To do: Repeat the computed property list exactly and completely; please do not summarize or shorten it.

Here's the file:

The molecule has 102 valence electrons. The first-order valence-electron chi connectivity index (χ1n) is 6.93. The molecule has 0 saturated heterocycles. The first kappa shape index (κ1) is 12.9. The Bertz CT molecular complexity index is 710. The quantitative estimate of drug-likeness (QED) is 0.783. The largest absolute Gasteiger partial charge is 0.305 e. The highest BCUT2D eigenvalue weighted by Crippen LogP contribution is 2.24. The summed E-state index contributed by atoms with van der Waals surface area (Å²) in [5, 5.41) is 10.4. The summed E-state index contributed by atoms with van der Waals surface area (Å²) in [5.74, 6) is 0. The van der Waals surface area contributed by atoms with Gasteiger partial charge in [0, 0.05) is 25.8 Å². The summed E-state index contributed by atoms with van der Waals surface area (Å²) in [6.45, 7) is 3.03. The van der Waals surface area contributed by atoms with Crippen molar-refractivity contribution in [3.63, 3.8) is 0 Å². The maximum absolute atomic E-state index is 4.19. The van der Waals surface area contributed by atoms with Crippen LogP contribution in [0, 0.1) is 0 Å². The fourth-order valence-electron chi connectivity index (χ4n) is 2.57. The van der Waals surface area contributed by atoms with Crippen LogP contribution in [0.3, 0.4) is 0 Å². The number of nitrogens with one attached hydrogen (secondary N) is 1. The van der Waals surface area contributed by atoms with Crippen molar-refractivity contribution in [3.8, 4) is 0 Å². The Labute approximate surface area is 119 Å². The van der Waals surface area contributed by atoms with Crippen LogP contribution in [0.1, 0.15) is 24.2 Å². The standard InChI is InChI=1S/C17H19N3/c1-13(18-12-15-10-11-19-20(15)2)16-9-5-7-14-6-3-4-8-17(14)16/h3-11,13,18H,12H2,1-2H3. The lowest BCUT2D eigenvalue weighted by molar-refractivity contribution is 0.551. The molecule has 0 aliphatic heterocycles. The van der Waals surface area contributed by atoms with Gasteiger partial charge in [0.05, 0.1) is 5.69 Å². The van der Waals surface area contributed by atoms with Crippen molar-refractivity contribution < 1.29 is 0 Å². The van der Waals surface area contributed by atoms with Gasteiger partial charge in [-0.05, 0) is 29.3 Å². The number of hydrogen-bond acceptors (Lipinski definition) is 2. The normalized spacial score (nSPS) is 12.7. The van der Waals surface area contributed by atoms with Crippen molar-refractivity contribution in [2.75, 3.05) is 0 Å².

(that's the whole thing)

The molecule has 102 valence electrons. The first-order valence-electron chi connectivity index (χ1n) is 6.93. The molecule has 0 saturated heterocycles. The first kappa shape index (κ1) is 12.9. The Bertz CT molecular complexity index is 710. The quantitative estimate of drug-likeness (QED) is 0.783. The largest absolute Gasteiger partial charge is 0.305 e. The highest BCUT2D eigenvalue weighted by Crippen LogP contribution is 2.24. The summed E-state index contributed by atoms with van der Waals surface area (Å²) in [5, 5.41) is 10.4. The summed E-state index contributed by atoms with van der Waals surface area (Å²) in [5.74, 6) is 0. The van der Waals surface area contributed by atoms with Gasteiger partial charge in [0, 0.05) is 25.8 Å². The summed E-state index contributed by atoms with van der Waals surface area (Å²) in [6.45, 7) is 3.03. The van der Waals surface area contributed by atoms with Crippen molar-refractivity contribution in [3.63, 3.8) is 0 Å². The maximum absolute atomic E-state index is 4.19. The van der Waals surface area contributed by atoms with Crippen LogP contribution in [0, 0.1) is 0 Å². The fourth-order valence-electron chi connectivity index (χ4n) is 2.57. The van der Waals surface area contributed by atoms with Crippen LogP contribution in [0.3, 0.4) is 0 Å². The number of nitrogens with one attached hydrogen (secondary N) is 1. The van der Waals surface area contributed by atoms with Crippen molar-refractivity contribution in [3.8, 4) is 0 Å². The Labute approximate surface area is 119 Å². The van der Waals surface area contributed by atoms with Crippen LogP contribution in [0.1, 0.15) is 24.2 Å². The standard InChI is InChI=1S/C17H19N3/c1-13(18-12-15-10-11-19-20(15)2)16-9-5-7-14-6-3-4-8-17(14)16/h3-11,13,18H,12H2,1-2H3. The lowest BCUT2D eigenvalue weighted by molar-refractivity contribution is 0.551. The molecule has 0 aliphatic heterocycles. The van der Waals surface area contributed by atoms with Gasteiger partial charge in [0.05, 0.1) is 5.69 Å². The van der Waals surface area contributed by atoms with Crippen molar-refractivity contribution < 1.29 is 0 Å². The van der Waals surface area contributed by atoms with Gasteiger partial charge in [-0.05, 0) is 29.3 Å². The number of hydrogen-bond acceptors (Lipinski definition) is 2. The normalized spacial score (nSPS) is 12.7. The van der Waals surface area contributed by atoms with Crippen molar-refractivity contribution in [2.75, 3.05) is 0 Å².